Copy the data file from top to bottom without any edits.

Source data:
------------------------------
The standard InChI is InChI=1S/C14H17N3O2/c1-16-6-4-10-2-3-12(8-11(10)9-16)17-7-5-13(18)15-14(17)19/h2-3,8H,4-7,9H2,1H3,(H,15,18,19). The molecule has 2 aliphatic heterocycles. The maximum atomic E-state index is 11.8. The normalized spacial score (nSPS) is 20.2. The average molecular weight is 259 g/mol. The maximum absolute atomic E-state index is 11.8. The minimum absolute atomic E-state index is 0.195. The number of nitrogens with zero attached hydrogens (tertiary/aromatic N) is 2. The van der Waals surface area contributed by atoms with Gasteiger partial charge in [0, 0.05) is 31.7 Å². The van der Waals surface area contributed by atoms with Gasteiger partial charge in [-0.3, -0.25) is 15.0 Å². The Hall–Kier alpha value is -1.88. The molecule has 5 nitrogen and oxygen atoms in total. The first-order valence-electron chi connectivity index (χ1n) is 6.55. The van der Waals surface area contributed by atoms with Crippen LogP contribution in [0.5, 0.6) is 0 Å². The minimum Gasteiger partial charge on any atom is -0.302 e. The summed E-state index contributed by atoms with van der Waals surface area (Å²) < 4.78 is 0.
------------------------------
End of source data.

The standard InChI is InChI=1S/C14H17N3O2/c1-16-6-4-10-2-3-12(8-11(10)9-16)17-7-5-13(18)15-14(17)19/h2-3,8H,4-7,9H2,1H3,(H,15,18,19). The molecule has 2 aliphatic heterocycles. The maximum atomic E-state index is 11.8. The normalized spacial score (nSPS) is 20.2. The average molecular weight is 259 g/mol. The maximum absolute atomic E-state index is 11.8. The minimum absolute atomic E-state index is 0.195. The number of nitrogens with zero attached hydrogens (tertiary/aromatic N) is 2. The van der Waals surface area contributed by atoms with Gasteiger partial charge in [0, 0.05) is 31.7 Å². The van der Waals surface area contributed by atoms with Gasteiger partial charge in [-0.3, -0.25) is 15.0 Å². The Hall–Kier alpha value is -1.88. The molecule has 5 nitrogen and oxygen atoms in total. The first-order valence-electron chi connectivity index (χ1n) is 6.55. The van der Waals surface area contributed by atoms with Crippen LogP contribution in [0.5, 0.6) is 0 Å². The minimum Gasteiger partial charge on any atom is -0.302 e. The summed E-state index contributed by atoms with van der Waals surface area (Å²) < 4.78 is 0.